That means I was the last person who laid eyes on her. I took off and left her out there in the dark.
Dig and Lyla sit me down, and they question me as thoroughly as SCPD did. Exactly what did she say? How did she sound? Did you notice anything strange in the yard – smells, sounds, anything? Show us the exact spot where you saw her last. Was she carrying a drink or not? What song was playing when you came back into the house?
“I don’t remember the song. I was just trying to get to the bar.” It seems so stupid now. I meet Dig’s eyes. “I should’ve walked with her.”
“Hey,” he says softly, “don’t even start. It was the backyard, not a war zone, and you are not her bodyguard.”
Meanwhile, Dad comes and goes at odd intervals, and he looks more pissed off and strung out every time he crosses the threshold. I’ve seen him like this before. I was only five when Aunt Thea had her accident, but I have hazy, stomach-turning memories of the days that followed, when Dad became someone else. The survivalist who made it off that island, maybe. The pitiless stranger who once held me nose to nose with him.
The colder his eyes get, the more afraid I am for Mom.
At the dinner table Abby scoots food around her plate and asks us, “Is he ok?”
“The grouch-monster?” Uncle Roy says, getting a smile out of her, while Elaine nudges the salad bowl her way as if lettuce might persuade her to eat where my reheated lasagna has failed. “He’s going to be fine just as soon as your mom’s home.”
He makes it sound like Mom is just away for the weekend at a tech conference with Barry or a casino with Sara. I know that optimism is pretty much mandatory in front of Abby, but my fist clenches in my napkin. Yeah, just as soon as she’s home, Pollyanna.
“This isn’t even the worst grouch-monster he’s ever turned into,” Aunt Thea says, rolling up to the table with a basket of garlic bread in her lap. “Roy, you remember how he got when Jonny was overdue?”
“Yeah, you took your sweet time getting born,” Uncle Roy tells me, swiping the basket and getting his hand smacked. “Once you finally showed up, Oliver sent us all apologies.”
“I got a flower arrangement as tall as I was,” Aunt Thea says with satisfaction.
“He gave me a watch,” Uncle Roy says. “The fancy kind that people wear to climb Everest. He’d been that big of an asshole.”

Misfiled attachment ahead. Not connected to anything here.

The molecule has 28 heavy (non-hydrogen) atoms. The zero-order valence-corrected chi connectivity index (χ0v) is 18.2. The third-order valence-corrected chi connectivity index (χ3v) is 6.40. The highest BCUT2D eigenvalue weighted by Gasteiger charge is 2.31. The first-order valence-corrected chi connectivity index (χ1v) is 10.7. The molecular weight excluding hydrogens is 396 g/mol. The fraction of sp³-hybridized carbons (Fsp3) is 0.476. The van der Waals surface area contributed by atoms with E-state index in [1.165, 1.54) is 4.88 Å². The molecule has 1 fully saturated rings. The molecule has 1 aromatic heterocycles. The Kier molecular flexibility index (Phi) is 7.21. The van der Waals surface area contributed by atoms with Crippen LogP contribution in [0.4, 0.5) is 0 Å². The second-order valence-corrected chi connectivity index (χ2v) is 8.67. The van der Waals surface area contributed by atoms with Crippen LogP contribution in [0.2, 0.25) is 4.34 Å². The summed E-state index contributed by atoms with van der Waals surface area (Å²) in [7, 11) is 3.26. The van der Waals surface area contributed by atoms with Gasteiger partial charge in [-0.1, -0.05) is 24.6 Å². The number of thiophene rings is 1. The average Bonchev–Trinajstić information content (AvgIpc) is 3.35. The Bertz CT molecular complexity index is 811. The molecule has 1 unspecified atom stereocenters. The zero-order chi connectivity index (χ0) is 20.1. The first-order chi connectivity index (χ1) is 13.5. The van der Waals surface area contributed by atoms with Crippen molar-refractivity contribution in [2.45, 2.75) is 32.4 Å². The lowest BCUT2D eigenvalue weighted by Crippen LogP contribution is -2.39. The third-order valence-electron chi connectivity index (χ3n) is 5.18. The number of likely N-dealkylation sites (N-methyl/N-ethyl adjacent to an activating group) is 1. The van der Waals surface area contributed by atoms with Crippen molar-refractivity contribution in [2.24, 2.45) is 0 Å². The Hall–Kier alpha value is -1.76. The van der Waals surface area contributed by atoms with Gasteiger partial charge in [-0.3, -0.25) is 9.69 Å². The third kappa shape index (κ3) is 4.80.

“Don’t you worry about him, is what they mean,” Elaine says. “There might even be presents later.”
Abby musters up a smile, and she lets me finish her food for her.
Late that night, she climbs onto my bed by the blue light of the muted TV. “I should’ve just worn the dress,” she says, flopping down next to me on top of the covers.
It takes me a minute to work out what the hell she means. “Please tell me you haven’t been worrying about that this whole time.”
She shrugs. “It’s a nice dress, and it would have made her happy. I should’ve just worn it.”
“Unh-huh. You ruined her whole birthday.” I lay the sarcasm on thick, because this girl’s favorite color is bright-ass pink, and subtlety isn’t really her thing. “Dick move, Abigail.”
She giggles, which is probably less because I’m funny and more because I used a dirty word. Either way, mission accomplished.
We drift off to ancient Looney Tunes episodes, and I sleep fitfully. When the dreams don’t wake me, it’s Abby’s rolling and kicking that does it.
At 1:48am, I wake to see Dad standing in my doorway, looking… fragile. Life-size and no larger. He’s not wealthy and powerful Oliver Queen, master of all he surveys. He’s just a man who doesn’t know where his wife is.
Abby wakes up enough to scoot closer to me and pat the space she’s just made. Dad comes around to her side of the bed, favoring his bum knee. He settles onto the edge of the mattress, swings his legs up painfully, and holds up an arm for her to cuddle under. She accepts the invitation graciously.
“What happened to your hand?” She nods to the bandage winding around his knuckles.
“It’s nothing. I lost my temper, took it out on the wrong wall.”
She believes him, but I’m not so sure. I’ve punched walls, and I’ve punched people, and usually it’s teeth that leave those little gashes on your knuckles. I hope they weren’t Detective Palmer’s.
“No news?” I ask.
“No,” he says softly, covering Abby’s head with one hand. “No news.” Then he hugs her hard, presses his mouth to her hair, and squeezes his eyes shut tight.
Panic courses through me. It’s like the sky is tumbling down, the waters are boiling, and the mountains are crumbling into the sea. If my father is about to cry, we’re all fucked.